7. What is a causal research design? What is its purpose?
Causal research is a type of conclusive research whose major objective is to obtain evidence regarding cause-and-effect relationships. Causal design is a design in which the causal or independent variables are manipulated in a relatively controlled environment.
-To understand which variables are the causes and which are the effects of a phenomenon.
-To determine the extent of the relationship between the predicted effect and the causal variables.
8. What is the relationship among exploratory, descriptive, and causal research?
Exploratory research can be used at any point in a study. For example, when descriptive or causal research leads to results that are unexpected or difficult to interpret, the researcher may turn to exploratory research for insight.
9. List the major components of a research design.
(1) Define the information needed
(2) Design the Exploratory, Descriptive, and/or Causal phases of research
(3) Measurement and scaling
(5) Sample (plan and size)
(6) Data analysis plans
1. How do primary and secondary data differ?
Primary data is data originated by the researcher for the specific purpose of addressing the research problem.
-For the problem at hand
-Very involved collection process
-High collection cost
-Long collection time
Secondary data is data collected for some purpose other than the problem at hand.
-For other problems
-Rapid and easy collection process
-Relatively low collection cost
-Short collection time
3. What are the advantages of secondary data?
Saves time and money
4. What are the disadvantages or secondary data?
Value is limited by their degree of fit with the current research problem and by concerns regarding data accuracy.
5. What criteria are used to evaluate secondary data?
6. How do internal and external secondary data differ?
Internal data is data available within the organization for which the research is being conducted.
External data is data that originates external to the organization.
8. Is it useful to combine internal and external secondary data? Why or why not?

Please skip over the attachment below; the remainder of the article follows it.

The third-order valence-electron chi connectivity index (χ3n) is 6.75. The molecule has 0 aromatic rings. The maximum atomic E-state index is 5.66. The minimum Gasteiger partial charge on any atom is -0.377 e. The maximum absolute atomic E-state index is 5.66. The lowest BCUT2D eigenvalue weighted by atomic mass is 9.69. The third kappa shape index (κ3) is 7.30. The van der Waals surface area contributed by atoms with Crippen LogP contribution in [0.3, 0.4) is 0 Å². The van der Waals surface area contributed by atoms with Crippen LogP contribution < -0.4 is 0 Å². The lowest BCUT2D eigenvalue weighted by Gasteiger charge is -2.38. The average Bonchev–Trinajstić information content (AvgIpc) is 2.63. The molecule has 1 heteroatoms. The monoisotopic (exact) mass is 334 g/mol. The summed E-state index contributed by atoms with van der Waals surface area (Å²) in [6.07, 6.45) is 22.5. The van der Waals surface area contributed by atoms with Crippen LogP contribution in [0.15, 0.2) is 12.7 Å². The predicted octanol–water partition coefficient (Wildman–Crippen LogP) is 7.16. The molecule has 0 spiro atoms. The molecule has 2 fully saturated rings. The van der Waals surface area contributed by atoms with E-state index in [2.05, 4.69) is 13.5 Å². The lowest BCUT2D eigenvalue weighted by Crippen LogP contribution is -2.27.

The usefulness of secondary data can be greatly enhanced when internally generated data are merged with data obtained from external sources. By using both, marketing researchers can overlay demographic, economic, or business statistics on proprietary customer files containing transaction data. These data can then be used to develop market assessments or profiles of various customer groups or simply to educate the sales force.
9. What is geo-coding? Give an example.
Geo-demographic coding involves merging internal customer data with external geographic, demographic, and lifestyle data on the same customers.
10. Describe a geo-visual database.
Geo-visual databases are created by combining internal customer databases with geographic data, as from the U.S. Central Bureau, and making use of appropriate computer mapping software.
11. What is database marketing?
Database marketing is the practice of using CRM databases to develop relationships and highly targeted marketing efforts with individuals and customer groups.
2. List and describe the various syndicated sources of secondary data.
Syndicated Sources: Companies that collect and sell common pools of data designed to serve information needs shared by a number of clients, including competing firms in the same industry. Surveys, Panels, and Electronic Scanner Services
3. What is the nature of information collected by surveys?
-Surveys conducted at regular intervals
-(+)Most flexible way of obtaining data; information on underlying motives
-(-)Interviewer errors; respondent errors
-Market segmentation; advertising theme selection; advertising effectiveness
5. Explain what a panel is. How do purchase panels and media panels differ?
Purchase panels are a data gathering technique in which respondents record their purchases in a diary.